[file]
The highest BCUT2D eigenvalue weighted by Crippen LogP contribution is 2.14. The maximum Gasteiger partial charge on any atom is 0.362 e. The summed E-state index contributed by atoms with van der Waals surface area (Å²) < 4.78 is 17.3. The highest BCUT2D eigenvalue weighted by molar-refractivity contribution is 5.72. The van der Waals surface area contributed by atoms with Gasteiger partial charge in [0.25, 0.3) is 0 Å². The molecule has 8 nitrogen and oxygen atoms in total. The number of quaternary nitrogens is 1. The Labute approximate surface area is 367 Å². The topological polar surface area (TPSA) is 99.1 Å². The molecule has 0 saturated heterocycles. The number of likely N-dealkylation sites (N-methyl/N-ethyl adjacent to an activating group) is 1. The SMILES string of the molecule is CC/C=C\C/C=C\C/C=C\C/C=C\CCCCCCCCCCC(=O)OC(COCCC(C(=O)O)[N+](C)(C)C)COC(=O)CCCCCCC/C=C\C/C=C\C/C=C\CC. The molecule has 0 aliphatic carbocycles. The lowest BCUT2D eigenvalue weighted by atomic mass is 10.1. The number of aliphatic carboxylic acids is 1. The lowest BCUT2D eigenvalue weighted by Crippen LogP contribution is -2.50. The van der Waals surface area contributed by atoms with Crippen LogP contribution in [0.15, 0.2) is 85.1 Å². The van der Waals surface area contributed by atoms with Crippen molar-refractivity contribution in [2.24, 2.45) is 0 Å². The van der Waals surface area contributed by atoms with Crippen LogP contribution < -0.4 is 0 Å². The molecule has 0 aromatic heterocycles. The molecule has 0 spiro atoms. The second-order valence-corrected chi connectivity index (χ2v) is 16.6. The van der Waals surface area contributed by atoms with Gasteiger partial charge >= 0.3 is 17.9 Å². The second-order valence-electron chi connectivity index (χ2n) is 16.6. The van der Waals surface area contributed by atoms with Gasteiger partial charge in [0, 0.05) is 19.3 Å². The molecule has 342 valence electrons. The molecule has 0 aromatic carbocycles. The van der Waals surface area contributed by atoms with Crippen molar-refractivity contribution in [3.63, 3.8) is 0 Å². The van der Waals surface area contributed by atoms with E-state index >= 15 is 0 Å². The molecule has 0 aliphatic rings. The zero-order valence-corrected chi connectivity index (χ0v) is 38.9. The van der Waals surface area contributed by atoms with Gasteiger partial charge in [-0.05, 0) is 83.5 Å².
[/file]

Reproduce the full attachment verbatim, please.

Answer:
The highest BCUT2D eigenvalue weighted by Crippen LogP contribution is 2.14. The maximum Gasteiger partial charge on any atom is 0.362 e. The summed E-state index contributed by atoms with van der Waals surface area (Å²) < 4.78 is 17.3. The highest BCUT2D eigenvalue weighted by molar-refractivity contribution is 5.72. The van der Waals surface area contributed by atoms with Gasteiger partial charge in [0.25, 0.3) is 0 Å². The molecule has 8 nitrogen and oxygen atoms in total. The number of quaternary nitrogens is 1. The Labute approximate surface area is 367 Å². The topological polar surface area (TPSA) is 99.1 Å². The molecule has 0 saturated heterocycles. The number of likely N-dealkylation sites (N-methyl/N-ethyl adjacent to an activating group) is 1. The SMILES string of the molecule is CC/C=C\C/C=C\C/C=C\C/C=C\CCCCCCCCCCC(=O)OC(COCCC(C(=O)O)[N+](C)(C)C)COC(=O)CCCCCCC/C=C\C/C=C\C/C=C\CC. The molecule has 0 aliphatic carbocycles. The lowest BCUT2D eigenvalue weighted by atomic mass is 10.1. The number of aliphatic carboxylic acids is 1. The lowest BCUT2D eigenvalue weighted by Crippen LogP contribution is -2.50. The van der Waals surface area contributed by atoms with Crippen LogP contribution in [0.15, 0.2) is 85.1 Å². The van der Waals surface area contributed by atoms with Crippen molar-refractivity contribution in [2.24, 2.45) is 0 Å². The van der Waals surface area contributed by atoms with Crippen LogP contribution < -0.4 is 0 Å². The molecule has 0 aromatic heterocycles. The molecule has 0 spiro atoms. The second-order valence-corrected chi connectivity index (χ2v) is 16.6. The van der Waals surface area contributed by atoms with Gasteiger partial charge >= 0.3 is 17.9 Å². The second-order valence-electron chi connectivity index (χ2n) is 16.6. The van der Waals surface area contributed by atoms with Gasteiger partial charge in [0, 0.05) is 19.3 Å². The molecule has 342 valence electrons. The molecule has 0 aromatic carbocycles. The van der Waals surface area contributed by atoms with Crippen molar-refractivity contribution in [3.63, 3.8) is 0 Å². The van der Waals surface area contributed by atoms with E-state index >= 15 is 0 Å². The molecule has 0 aliphatic rings. The zero-order valence-corrected chi connectivity index (χ0v) is 38.9. The van der Waals surface area contributed by atoms with Gasteiger partial charge in [-0.05, 0) is 83.5 Å².